In another month the Callaghan Valley could be buried in snow, but this weekend the Olympic cross country trails are wide open for runners taking part in the first Whistler Spirit Run, Sept. 27-28.
There are two parts to the event, with a classic cross-country race on Saturday, and fun 10K solo or relay race on Sunday.
Registration started slowly but is picking up in the final week, says event director Ashley Weber. With clear skies in the forecast he also expects strong race day registration.
He acknowledges that it could take a few years to build a following, but he is taking steps to grow his audience.
“Saturday will be run like a typical cross country meet, with runners racing in different age categories and different races through the day. Eventually I hope to bring in more schools, more high schools, more clubs and more universities as well,” he said.
Both events are sanctioned by B.C. Athletics, but Weber would one day like the events to count towards high school sports. As well, he notes that universities in the province compete under two different sanctioning bodies, and that colleges operate in a third sanctioning organization, and he wants to hold an event that will bring those groups together.
“Right now, for example, the University of Victoria is in the CIS (Canadian Interuniversity Sport), while UBC and Simon Fraser are in the NAIA (National Association of Intercollegiate Athletics) where they compete against American schools. I see this event as one where all the schools can compete against each other, along with schools from Washington, Alberta, everywhere,” he said.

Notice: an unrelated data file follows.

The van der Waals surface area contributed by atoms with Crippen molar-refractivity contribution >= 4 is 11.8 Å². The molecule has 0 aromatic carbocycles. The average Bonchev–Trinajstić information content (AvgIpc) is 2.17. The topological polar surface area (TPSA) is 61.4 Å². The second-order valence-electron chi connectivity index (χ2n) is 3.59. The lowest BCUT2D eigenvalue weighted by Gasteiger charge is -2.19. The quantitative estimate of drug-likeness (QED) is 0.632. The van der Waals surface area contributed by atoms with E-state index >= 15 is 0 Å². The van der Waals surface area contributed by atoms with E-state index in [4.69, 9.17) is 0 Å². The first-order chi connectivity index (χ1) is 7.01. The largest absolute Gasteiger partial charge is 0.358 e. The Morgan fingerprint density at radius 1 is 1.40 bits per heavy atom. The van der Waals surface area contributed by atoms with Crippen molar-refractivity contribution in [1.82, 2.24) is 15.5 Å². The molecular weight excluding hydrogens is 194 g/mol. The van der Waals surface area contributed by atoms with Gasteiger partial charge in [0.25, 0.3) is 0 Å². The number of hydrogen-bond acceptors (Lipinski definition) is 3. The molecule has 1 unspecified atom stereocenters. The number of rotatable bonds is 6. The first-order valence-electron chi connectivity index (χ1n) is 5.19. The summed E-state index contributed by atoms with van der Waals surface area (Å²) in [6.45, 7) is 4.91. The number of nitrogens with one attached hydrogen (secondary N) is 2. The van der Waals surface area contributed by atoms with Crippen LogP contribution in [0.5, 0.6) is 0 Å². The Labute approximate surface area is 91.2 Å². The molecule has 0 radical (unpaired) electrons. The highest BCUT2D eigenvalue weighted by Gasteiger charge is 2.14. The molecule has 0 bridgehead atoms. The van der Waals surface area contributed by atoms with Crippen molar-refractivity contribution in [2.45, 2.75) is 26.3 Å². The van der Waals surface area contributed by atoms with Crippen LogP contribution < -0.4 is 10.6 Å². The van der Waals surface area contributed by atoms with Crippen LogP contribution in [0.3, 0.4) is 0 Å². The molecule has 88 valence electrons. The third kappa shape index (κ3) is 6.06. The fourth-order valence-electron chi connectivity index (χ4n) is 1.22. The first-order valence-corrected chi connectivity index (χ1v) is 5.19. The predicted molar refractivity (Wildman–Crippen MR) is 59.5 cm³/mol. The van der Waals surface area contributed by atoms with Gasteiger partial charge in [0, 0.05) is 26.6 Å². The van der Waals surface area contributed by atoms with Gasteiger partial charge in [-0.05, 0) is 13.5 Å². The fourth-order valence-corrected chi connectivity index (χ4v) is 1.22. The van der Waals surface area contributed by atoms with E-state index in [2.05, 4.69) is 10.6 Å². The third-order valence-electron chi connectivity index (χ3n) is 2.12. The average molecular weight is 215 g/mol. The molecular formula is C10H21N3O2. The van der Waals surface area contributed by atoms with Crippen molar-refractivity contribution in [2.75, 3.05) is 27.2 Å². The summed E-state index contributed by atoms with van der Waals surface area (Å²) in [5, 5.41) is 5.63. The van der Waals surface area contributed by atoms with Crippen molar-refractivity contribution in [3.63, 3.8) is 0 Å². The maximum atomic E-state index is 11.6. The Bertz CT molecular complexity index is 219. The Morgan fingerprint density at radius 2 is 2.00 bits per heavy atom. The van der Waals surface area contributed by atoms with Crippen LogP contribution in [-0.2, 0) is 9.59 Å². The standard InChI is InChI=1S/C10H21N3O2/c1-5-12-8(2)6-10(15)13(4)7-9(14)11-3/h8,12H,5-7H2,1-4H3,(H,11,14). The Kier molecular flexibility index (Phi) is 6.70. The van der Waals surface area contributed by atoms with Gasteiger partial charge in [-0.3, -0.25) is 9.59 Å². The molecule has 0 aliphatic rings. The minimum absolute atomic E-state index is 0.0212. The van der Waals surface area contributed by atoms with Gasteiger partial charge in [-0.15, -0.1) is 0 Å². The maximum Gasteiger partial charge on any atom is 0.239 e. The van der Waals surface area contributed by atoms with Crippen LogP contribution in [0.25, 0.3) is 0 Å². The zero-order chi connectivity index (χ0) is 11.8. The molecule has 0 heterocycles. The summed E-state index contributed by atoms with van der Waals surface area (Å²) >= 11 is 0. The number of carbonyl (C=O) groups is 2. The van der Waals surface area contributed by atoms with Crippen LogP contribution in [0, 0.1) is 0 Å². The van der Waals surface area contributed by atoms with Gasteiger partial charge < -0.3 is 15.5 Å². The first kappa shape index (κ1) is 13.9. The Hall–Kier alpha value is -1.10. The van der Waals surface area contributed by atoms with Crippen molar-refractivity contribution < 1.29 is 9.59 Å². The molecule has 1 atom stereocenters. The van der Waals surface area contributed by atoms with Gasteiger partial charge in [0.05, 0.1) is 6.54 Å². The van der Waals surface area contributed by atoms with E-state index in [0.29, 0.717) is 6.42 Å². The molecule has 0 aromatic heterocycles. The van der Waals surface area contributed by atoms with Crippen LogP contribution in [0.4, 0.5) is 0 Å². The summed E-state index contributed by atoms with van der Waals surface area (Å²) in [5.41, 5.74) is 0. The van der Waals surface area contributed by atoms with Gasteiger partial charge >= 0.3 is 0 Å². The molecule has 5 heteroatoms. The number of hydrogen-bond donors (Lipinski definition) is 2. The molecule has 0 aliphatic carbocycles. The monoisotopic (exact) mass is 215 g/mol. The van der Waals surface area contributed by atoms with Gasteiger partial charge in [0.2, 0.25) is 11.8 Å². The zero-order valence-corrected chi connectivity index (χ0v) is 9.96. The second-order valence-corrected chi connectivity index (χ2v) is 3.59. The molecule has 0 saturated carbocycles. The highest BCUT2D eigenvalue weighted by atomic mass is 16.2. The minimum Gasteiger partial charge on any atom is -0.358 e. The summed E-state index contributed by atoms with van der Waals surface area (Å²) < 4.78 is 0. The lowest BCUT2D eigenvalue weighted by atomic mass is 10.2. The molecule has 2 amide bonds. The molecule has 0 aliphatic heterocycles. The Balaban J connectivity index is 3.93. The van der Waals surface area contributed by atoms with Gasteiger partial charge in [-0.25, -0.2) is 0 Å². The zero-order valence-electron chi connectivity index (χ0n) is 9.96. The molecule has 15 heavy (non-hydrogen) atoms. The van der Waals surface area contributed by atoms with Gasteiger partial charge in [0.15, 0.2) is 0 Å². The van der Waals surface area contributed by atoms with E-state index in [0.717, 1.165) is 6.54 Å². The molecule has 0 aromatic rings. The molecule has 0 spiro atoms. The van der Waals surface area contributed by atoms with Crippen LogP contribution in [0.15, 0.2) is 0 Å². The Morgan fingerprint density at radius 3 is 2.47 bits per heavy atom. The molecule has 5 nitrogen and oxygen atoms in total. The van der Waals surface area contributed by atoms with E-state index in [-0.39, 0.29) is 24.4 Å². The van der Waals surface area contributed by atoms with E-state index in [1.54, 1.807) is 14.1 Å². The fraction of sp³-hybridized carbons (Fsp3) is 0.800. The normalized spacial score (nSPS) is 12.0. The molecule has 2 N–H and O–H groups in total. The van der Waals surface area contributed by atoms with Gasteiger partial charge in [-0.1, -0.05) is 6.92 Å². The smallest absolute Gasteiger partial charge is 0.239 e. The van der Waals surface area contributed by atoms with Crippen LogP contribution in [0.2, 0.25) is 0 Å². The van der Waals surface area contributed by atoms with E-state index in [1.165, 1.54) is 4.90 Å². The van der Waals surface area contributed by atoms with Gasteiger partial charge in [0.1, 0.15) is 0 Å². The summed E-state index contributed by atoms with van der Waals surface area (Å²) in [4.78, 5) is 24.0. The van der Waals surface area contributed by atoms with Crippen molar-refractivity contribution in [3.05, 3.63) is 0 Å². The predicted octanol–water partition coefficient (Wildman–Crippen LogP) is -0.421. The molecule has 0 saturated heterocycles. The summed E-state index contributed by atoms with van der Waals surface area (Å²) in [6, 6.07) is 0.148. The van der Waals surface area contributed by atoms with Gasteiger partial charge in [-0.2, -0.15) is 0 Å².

The distances are shorter for the cross-country race than the fun 10K on Sunday. Kids in Grades 2 and 3 will run a 1 km course, kids from Grades 4 to 6 will run a 3 km course, and Grades 7 and 8 will run 4.5 km. High school women will run 5 km, and high school men 7 km. The varsity male athletes and open men will run 8 km, and the varsity female athletes and open women will run 6 km.
The 10K race on Sunday can be run as an individual or as part of a relay team. Several athletes are competing on both days, and many of those are doing the relay on the second day.
And while Weber expects the first day to be competitive, he was careful to ensure that the courses and format appealed to beginner runners and trail runners as well. The trails are a selection of rolling gravel roads in Whistler Olympic Park, with an easy grade.
“There are harder trails if we wanted to use them, but we wanted a cross-country race that wasn’t technical,” he said. “There’s no singletrack and the trails are wide enough to drive a vehicle on them… which will open the race to a wider population base that would not compete on the more technical terrain.”
The event is also being run in honour of Frank Reynolds, a track and field coach from Vancouver who passed away two years ago after dedicating his life to the sport and to coaching runners.
There will be ribbons for the top three finishers in the junior events, and the elementary school or junior club with the most participation will win a Run, Jump, Throw clinic for their school. The high school or club with the most runners will receive a cash award to cover participation costs.
For more information or online registration, visit www.whistlerspiritrun.com. Day of race registration is available until 10 a.m. on both days.